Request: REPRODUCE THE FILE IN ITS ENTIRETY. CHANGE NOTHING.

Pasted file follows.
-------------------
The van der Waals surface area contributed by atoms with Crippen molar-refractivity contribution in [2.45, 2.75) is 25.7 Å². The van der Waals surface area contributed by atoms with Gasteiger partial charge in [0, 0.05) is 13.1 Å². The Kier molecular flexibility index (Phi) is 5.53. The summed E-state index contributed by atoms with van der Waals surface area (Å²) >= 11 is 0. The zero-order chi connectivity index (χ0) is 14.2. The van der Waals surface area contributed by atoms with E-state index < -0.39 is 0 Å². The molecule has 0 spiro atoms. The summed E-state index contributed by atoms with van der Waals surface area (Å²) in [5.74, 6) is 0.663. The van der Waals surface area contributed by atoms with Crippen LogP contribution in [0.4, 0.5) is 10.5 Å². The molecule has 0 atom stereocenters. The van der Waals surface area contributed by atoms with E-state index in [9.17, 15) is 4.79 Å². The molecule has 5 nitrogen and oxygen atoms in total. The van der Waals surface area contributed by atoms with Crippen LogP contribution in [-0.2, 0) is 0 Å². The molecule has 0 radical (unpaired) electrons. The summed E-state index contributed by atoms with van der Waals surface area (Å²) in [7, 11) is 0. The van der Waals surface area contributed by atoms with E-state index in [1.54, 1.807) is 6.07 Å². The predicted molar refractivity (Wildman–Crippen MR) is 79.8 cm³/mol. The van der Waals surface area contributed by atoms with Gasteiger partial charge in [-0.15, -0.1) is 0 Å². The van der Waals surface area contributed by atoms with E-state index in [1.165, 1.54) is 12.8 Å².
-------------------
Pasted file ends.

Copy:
The van der Waals surface area contributed by atoms with Crippen molar-refractivity contribution in [2.45, 2.75) is 25.7 Å². The van der Waals surface area contributed by atoms with Gasteiger partial charge in [0, 0.05) is 13.1 Å². The Kier molecular flexibility index (Phi) is 5.53. The summed E-state index contributed by atoms with van der Waals surface area (Å²) >= 11 is 0. The zero-order chi connectivity index (χ0) is 14.2. The van der Waals surface area contributed by atoms with E-state index < -0.39 is 0 Å². The molecule has 0 spiro atoms. The summed E-state index contributed by atoms with van der Waals surface area (Å²) in [5.74, 6) is 0.663. The van der Waals surface area contributed by atoms with Crippen LogP contribution in [0.4, 0.5) is 10.5 Å². The molecule has 0 atom stereocenters. The van der Waals surface area contributed by atoms with E-state index in [9.17, 15) is 4.79 Å². The molecule has 5 nitrogen and oxygen atoms in total. The van der Waals surface area contributed by atoms with Crippen LogP contribution in [-0.2, 0) is 0 Å². The molecule has 0 radical (unpaired) electrons. The summed E-state index contributed by atoms with van der Waals surface area (Å²) in [7, 11) is 0. The van der Waals surface area contributed by atoms with E-state index in [1.54, 1.807) is 6.07 Å². The predicted molar refractivity (Wildman–Crippen MR) is 79.8 cm³/mol. The van der Waals surface area contributed by atoms with Gasteiger partial charge in [-0.15, -0.1) is 0 Å². The van der Waals surface area contributed by atoms with E-state index in [1.165, 1.54) is 12.8 Å².